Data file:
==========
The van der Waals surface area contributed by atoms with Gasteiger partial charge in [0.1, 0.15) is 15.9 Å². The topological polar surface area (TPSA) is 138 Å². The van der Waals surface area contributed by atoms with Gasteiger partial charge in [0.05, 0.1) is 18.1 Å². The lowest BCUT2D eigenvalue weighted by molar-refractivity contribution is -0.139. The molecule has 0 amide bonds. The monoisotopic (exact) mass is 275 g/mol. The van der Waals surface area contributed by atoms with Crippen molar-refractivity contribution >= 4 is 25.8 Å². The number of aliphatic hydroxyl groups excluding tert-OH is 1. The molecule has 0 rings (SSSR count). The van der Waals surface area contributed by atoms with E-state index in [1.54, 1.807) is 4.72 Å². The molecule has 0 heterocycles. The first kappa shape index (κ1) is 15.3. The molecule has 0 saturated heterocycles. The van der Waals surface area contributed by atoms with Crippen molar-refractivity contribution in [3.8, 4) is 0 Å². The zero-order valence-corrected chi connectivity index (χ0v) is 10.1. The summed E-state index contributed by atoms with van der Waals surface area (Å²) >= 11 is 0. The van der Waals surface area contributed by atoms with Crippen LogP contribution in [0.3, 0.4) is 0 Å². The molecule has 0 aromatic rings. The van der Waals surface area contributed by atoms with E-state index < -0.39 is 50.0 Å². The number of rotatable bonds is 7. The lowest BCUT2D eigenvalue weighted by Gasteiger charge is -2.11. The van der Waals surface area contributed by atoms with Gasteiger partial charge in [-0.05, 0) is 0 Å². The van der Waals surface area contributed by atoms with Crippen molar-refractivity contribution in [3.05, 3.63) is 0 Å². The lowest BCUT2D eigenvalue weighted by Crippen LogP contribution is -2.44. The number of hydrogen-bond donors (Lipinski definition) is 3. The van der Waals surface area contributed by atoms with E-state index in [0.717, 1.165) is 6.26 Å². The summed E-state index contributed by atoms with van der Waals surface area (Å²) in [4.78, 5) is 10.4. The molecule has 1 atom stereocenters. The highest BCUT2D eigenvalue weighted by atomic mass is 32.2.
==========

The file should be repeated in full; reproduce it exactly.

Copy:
The van der Waals surface area contributed by atoms with Gasteiger partial charge in [0.1, 0.15) is 15.9 Å². The topological polar surface area (TPSA) is 138 Å². The van der Waals surface area contributed by atoms with Gasteiger partial charge in [0.05, 0.1) is 18.1 Å². The lowest BCUT2D eigenvalue weighted by molar-refractivity contribution is -0.139. The molecule has 0 amide bonds. The monoisotopic (exact) mass is 275 g/mol. The van der Waals surface area contributed by atoms with Crippen molar-refractivity contribution >= 4 is 25.8 Å². The number of aliphatic hydroxyl groups excluding tert-OH is 1. The molecule has 0 rings (SSSR count). The van der Waals surface area contributed by atoms with E-state index in [1.54, 1.807) is 4.72 Å². The molecule has 0 heterocycles. The first kappa shape index (κ1) is 15.3. The molecule has 0 saturated heterocycles. The van der Waals surface area contributed by atoms with Crippen molar-refractivity contribution in [3.8, 4) is 0 Å². The zero-order valence-corrected chi connectivity index (χ0v) is 10.1. The summed E-state index contributed by atoms with van der Waals surface area (Å²) >= 11 is 0. The van der Waals surface area contributed by atoms with Crippen LogP contribution in [0.3, 0.4) is 0 Å². The molecule has 0 aromatic rings. The van der Waals surface area contributed by atoms with E-state index < -0.39 is 50.0 Å². The number of rotatable bonds is 7. The lowest BCUT2D eigenvalue weighted by Gasteiger charge is -2.11. The van der Waals surface area contributed by atoms with Gasteiger partial charge in [-0.05, 0) is 0 Å². The van der Waals surface area contributed by atoms with Crippen molar-refractivity contribution in [3.05, 3.63) is 0 Å². The lowest BCUT2D eigenvalue weighted by Crippen LogP contribution is -2.44. The number of hydrogen-bond donors (Lipinski definition) is 3. The van der Waals surface area contributed by atoms with E-state index in [0.717, 1.165) is 6.26 Å². The summed E-state index contributed by atoms with van der Waals surface area (Å²) in [4.78, 5) is 10.4. The molecule has 1 atom stereocenters. The highest BCUT2D eigenvalue weighted by atomic mass is 32.2.